Alternative Development or Alternatives to Development – II
Since the mid-twentieth century, the idea of “development” has operated as both a cognitive category and a relation of force to remap the terrain marked by the colonial encounter and the condition of post-coloniality. One has to be clear that the grammar of colonialism is in the genetic code of the development project. How could it be otherwise? After all, both capitalism and liberalism, hallmarks of modernity and founts of the development project, were constituted in and through the colonial encounter. Indeed, the very first use of the word “capital,” in the sense of the grounds of capitalism as a new mode of production, was coined in 1766 in the context of capital-intensive though slave-hungry Antillean sugar plantations.
The development project is the latest variant of the 500 year-old project variously called “saving native souls,” “the white ma’s burden,” “manifest destiny,” “the civilizing mission,” and “the historical imperative of progress.” Development is not just a theory about economic development and elimination of poverty, but also an ideological and institutional device to consolidate the domination of the Global North over the Global South.
One can configure the development project as the sum of three gestures. First, it demarcates a site of intervention of power by constituting abnormalities in the anatomy of the Global South. Second, through normalization of development within a knowledge/power matrix, a field of control is demarcated. Social issues are removed from the political realm and relocated as preserves of science to facilitate a regime of truths and norms. Third, institutionalization and professionalization of development at all levels is secured, ranging from international organizations and national planning bodies to local development agencies and NGOs. These institutions – a network of new sites of power – constitute an interlinked global apparatus of development.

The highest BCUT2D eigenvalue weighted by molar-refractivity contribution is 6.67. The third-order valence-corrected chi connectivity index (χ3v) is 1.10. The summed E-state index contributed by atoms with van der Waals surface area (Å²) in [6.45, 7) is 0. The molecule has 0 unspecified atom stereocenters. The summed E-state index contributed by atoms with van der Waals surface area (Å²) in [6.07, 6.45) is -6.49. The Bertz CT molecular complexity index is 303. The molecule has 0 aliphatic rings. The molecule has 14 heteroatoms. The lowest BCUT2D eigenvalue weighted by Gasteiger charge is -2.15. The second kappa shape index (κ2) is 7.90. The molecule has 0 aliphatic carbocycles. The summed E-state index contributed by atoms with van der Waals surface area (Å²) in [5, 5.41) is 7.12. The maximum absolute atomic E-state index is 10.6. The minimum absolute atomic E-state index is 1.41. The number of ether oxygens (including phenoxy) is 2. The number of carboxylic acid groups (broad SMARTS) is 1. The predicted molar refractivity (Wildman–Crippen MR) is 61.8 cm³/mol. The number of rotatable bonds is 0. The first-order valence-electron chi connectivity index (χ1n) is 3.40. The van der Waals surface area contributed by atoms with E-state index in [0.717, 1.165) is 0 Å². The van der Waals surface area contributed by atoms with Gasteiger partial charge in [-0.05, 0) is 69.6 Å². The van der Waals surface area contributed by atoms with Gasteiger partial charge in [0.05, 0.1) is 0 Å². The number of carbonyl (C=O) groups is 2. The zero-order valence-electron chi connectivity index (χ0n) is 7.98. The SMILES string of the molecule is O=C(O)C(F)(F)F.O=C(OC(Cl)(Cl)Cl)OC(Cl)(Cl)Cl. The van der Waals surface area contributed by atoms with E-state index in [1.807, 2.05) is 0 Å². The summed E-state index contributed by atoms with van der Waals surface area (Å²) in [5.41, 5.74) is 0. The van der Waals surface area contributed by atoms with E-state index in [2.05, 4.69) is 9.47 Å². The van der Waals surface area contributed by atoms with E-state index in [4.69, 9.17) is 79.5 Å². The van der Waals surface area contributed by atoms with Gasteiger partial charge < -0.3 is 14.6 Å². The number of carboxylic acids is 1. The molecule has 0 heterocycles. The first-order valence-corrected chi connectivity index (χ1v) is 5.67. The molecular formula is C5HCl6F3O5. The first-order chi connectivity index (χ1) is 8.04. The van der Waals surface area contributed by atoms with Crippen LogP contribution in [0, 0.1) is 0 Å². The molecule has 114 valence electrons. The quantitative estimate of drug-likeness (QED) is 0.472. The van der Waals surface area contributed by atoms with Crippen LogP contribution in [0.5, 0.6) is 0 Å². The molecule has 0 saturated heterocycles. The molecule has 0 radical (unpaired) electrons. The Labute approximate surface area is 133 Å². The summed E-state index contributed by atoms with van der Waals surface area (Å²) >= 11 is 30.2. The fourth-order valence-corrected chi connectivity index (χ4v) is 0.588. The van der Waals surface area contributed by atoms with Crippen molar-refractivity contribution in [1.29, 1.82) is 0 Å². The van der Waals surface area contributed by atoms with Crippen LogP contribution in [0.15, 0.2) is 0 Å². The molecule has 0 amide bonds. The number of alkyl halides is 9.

We can conceptualize the development project as an institutional apparatus that links forms of knowledge about the Global South with deployment of particular forms of power. Once societies become the targets of these new regimes of power – embodied in endless programs and strategies – their economies and cultures are offered up as new objects of knowledge that, in turn, create new possibilities of assertion of power.
The development project is, above all, a way of thinking. Once consolidated, it determines what can be thought, said, and even imagined. The development project defines a perceptual domain, colonizes reality, and produces particular subjectivities. Development is not only an omni-historical ideological construct and a hegemonic global discourse, it is the primary instrument of cartography of post-colonial imaginary. As a full-service enterprise, with confident notions of time and space, of nature and culture, of society and the individual, of the good and the truth, development is a mechanism through which particular subjects and subjectivities are produced. In the process, and as a result, precluded are other ways of imagining, seeing, doing and living.